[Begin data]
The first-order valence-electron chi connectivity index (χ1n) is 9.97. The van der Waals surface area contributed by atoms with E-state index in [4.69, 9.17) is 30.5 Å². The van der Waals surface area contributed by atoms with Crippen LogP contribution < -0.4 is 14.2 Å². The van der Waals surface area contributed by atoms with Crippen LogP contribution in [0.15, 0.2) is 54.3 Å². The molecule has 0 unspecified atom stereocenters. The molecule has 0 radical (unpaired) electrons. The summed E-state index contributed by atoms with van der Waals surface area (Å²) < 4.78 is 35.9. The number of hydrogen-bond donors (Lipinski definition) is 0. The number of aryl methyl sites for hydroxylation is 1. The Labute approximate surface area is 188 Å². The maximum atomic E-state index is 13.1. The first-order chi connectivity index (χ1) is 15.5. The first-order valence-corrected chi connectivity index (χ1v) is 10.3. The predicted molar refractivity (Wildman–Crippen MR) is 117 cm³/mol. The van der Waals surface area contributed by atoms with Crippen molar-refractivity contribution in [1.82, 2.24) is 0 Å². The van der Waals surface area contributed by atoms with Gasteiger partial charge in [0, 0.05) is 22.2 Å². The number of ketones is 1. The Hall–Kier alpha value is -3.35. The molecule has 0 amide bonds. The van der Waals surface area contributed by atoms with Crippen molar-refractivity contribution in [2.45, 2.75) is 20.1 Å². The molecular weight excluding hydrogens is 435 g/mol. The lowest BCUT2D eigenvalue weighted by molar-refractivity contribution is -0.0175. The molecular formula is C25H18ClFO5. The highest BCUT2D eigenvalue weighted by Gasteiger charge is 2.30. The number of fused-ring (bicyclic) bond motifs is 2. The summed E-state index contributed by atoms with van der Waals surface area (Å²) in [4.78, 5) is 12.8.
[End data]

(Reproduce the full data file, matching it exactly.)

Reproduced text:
The first-order valence-electron chi connectivity index (χ1n) is 9.97. The van der Waals surface area contributed by atoms with E-state index in [4.69, 9.17) is 30.5 Å². The van der Waals surface area contributed by atoms with Crippen LogP contribution < -0.4 is 14.2 Å². The van der Waals surface area contributed by atoms with Crippen LogP contribution in [0.15, 0.2) is 54.3 Å². The molecule has 0 unspecified atom stereocenters. The molecule has 0 radical (unpaired) electrons. The summed E-state index contributed by atoms with van der Waals surface area (Å²) < 4.78 is 35.9. The number of hydrogen-bond donors (Lipinski definition) is 0. The number of aryl methyl sites for hydroxylation is 1. The Labute approximate surface area is 188 Å². The maximum atomic E-state index is 13.1. The first-order chi connectivity index (χ1) is 15.5. The first-order valence-corrected chi connectivity index (χ1v) is 10.3. The predicted molar refractivity (Wildman–Crippen MR) is 117 cm³/mol. The van der Waals surface area contributed by atoms with Crippen molar-refractivity contribution in [1.82, 2.24) is 0 Å². The van der Waals surface area contributed by atoms with Gasteiger partial charge in [0, 0.05) is 22.2 Å². The number of ketones is 1. The Hall–Kier alpha value is -3.35. The molecule has 0 amide bonds. The van der Waals surface area contributed by atoms with Crippen molar-refractivity contribution in [2.45, 2.75) is 20.1 Å². The molecular weight excluding hydrogens is 435 g/mol. The lowest BCUT2D eigenvalue weighted by molar-refractivity contribution is -0.0175. The molecular formula is C25H18ClFO5. The highest BCUT2D eigenvalue weighted by Gasteiger charge is 2.30. The number of fused-ring (bicyclic) bond motifs is 2. The summed E-state index contributed by atoms with van der Waals surface area (Å²) in [4.78, 5) is 12.8.